President Obama rolled through my hometown region yesterday, and I love seeing Youngstown-Warren’s Channel 33′s coverage of his declarationthat Friday’s job report was “a step in the right direction,” another head-shaking bit of bad spin that ranks with “The private sector is doing fine.” Cluelessness does not play well in Mahoning and Trumbull Counties, and outright deception fares even worse. If the president had given a full-throated endorsement of the energy boom sweeping the region, that might have been music in many ears but of course he didn’t and won’t because his EPA is in an all-out effort to kill tracking before it sets back the Green cause by a century.
The sad story about the restaurant owner who died a few hours after meeting the president is appropriately not the source of much commentary, but I can’t help wondering what the coverage would have been had such a sad incident followed a visit by George W. Bush even as I wonder how 41 months of 8% unemployment would have played in the W-era MSM, or the “This is a good looking woman” line. No matter. Voters know the wheels are coming off the president’s bus, and Mitt Romney’s “kick in the gut” rhetoric is exactly right.
The story on the jobs report by the Washington Post’s Dan Balz has a crucial line: “A quick turnaround doesn’t appear likely.” That is an ominous tolling-of-the-bell for the president’s re-election campaign, one echoed by the New York Times’ Catherine Rampell. As Mitt Romney amps up the focus on the job-killing impacts of Obamacare and the looming tax hikes, the president’s whiney rhetoric about how he inherited a mess will sound increasingly like the refrain of losers everywhere. James Pethoukokis helpfully reminds us that the president and his team promised us a rate of 5.6% unemployment in June of 2012 if we passed the Stimulus in 2009, as the Pelosi-Reid Congress dutifully did. Promise broken. Malaise alert. But not in this MSM. This MSM is quickly and quietly moving on to the next story.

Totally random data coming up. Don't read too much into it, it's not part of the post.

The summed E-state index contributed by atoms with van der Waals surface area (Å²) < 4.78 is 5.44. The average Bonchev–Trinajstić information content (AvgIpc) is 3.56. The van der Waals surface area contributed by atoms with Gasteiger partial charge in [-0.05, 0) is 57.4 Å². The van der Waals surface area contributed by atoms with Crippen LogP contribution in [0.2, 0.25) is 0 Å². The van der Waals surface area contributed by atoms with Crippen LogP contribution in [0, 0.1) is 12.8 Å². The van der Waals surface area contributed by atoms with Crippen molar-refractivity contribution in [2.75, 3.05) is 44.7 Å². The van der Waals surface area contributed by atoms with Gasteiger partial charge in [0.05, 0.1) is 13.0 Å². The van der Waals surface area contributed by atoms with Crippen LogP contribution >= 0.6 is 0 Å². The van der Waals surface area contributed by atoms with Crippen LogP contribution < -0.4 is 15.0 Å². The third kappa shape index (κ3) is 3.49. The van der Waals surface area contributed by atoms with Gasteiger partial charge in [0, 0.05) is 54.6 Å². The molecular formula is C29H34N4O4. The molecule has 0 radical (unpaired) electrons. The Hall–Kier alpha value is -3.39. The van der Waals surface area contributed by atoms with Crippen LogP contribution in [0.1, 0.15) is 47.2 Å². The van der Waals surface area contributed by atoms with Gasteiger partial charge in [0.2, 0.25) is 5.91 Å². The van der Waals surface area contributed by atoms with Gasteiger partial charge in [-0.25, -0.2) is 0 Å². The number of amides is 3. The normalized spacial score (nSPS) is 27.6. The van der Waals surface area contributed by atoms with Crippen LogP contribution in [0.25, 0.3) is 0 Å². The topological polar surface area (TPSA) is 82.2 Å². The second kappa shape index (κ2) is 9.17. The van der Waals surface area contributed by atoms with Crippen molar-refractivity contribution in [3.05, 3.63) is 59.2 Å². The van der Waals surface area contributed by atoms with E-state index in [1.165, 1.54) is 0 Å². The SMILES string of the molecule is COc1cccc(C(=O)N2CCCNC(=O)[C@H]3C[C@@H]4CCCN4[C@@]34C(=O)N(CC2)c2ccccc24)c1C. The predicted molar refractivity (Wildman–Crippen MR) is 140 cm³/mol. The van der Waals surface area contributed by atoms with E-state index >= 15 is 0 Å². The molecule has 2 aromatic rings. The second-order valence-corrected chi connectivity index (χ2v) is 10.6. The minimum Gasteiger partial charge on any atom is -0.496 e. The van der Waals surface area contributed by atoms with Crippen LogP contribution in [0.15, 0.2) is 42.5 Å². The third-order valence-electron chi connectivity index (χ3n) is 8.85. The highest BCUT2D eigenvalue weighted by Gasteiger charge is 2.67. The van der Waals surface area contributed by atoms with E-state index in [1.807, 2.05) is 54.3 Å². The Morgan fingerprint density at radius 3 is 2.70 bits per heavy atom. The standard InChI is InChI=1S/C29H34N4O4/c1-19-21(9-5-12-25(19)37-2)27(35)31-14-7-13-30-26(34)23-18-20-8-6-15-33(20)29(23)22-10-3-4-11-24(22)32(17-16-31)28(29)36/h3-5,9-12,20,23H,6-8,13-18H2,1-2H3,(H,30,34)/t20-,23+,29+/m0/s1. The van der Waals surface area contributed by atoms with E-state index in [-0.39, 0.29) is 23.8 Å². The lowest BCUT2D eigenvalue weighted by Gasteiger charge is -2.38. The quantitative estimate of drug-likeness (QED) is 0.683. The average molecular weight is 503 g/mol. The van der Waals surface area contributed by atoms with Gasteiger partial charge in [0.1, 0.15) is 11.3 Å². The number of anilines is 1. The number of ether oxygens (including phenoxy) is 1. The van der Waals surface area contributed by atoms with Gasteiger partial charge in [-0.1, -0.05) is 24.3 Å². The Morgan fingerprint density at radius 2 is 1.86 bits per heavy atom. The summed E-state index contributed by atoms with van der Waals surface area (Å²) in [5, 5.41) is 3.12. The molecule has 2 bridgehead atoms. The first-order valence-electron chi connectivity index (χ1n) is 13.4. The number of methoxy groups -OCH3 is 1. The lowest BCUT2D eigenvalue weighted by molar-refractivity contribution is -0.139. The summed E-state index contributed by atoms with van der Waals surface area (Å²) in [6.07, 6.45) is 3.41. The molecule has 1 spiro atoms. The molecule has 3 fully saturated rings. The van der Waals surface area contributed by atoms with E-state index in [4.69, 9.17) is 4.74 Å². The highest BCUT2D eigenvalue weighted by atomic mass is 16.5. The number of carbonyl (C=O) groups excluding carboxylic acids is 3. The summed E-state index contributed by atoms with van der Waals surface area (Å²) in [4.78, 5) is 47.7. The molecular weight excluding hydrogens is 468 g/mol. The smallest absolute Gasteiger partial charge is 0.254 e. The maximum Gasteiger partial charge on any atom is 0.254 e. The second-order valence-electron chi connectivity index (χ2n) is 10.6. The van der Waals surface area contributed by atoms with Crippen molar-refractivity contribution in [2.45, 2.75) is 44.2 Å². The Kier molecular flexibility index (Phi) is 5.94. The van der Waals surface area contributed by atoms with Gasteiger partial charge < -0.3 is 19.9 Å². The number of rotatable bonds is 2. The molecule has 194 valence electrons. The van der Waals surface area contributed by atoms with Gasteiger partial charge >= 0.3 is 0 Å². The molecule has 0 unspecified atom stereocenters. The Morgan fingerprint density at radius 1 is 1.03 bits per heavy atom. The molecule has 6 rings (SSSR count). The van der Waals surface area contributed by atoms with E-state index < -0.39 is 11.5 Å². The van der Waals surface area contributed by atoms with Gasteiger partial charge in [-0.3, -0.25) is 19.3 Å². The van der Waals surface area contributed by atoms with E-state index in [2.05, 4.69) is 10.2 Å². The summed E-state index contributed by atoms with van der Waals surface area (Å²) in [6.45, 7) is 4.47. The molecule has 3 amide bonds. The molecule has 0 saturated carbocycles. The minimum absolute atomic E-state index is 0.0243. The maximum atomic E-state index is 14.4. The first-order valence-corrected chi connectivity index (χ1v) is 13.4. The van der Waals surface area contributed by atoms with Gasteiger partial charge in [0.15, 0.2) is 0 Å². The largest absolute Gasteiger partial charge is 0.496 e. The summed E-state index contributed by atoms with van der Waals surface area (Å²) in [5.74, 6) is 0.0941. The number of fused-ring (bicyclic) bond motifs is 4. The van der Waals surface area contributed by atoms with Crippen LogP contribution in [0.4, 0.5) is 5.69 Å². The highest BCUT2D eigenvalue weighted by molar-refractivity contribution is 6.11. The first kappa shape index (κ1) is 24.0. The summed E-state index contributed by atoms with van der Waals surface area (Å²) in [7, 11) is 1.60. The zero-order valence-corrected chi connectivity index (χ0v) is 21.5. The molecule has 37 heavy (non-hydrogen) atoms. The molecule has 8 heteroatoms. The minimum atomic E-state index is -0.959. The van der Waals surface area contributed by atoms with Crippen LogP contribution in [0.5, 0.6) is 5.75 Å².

Again, no matter. The voters know. And the sense that we must make a change and a fundamental one is growing.
Of particular interest in this context is Jeffrey Anderson’s brief account of his recent visit to the Reagan Ranch with his daughter. (The Weekly Standard is hitting on all cylinders these days, as this story on microtasking from Jonathan Last illustrates. The revolution in work is upon us and chance are the president doesn’t know because he doesn’t appear to read much from the other side’s best offerings.)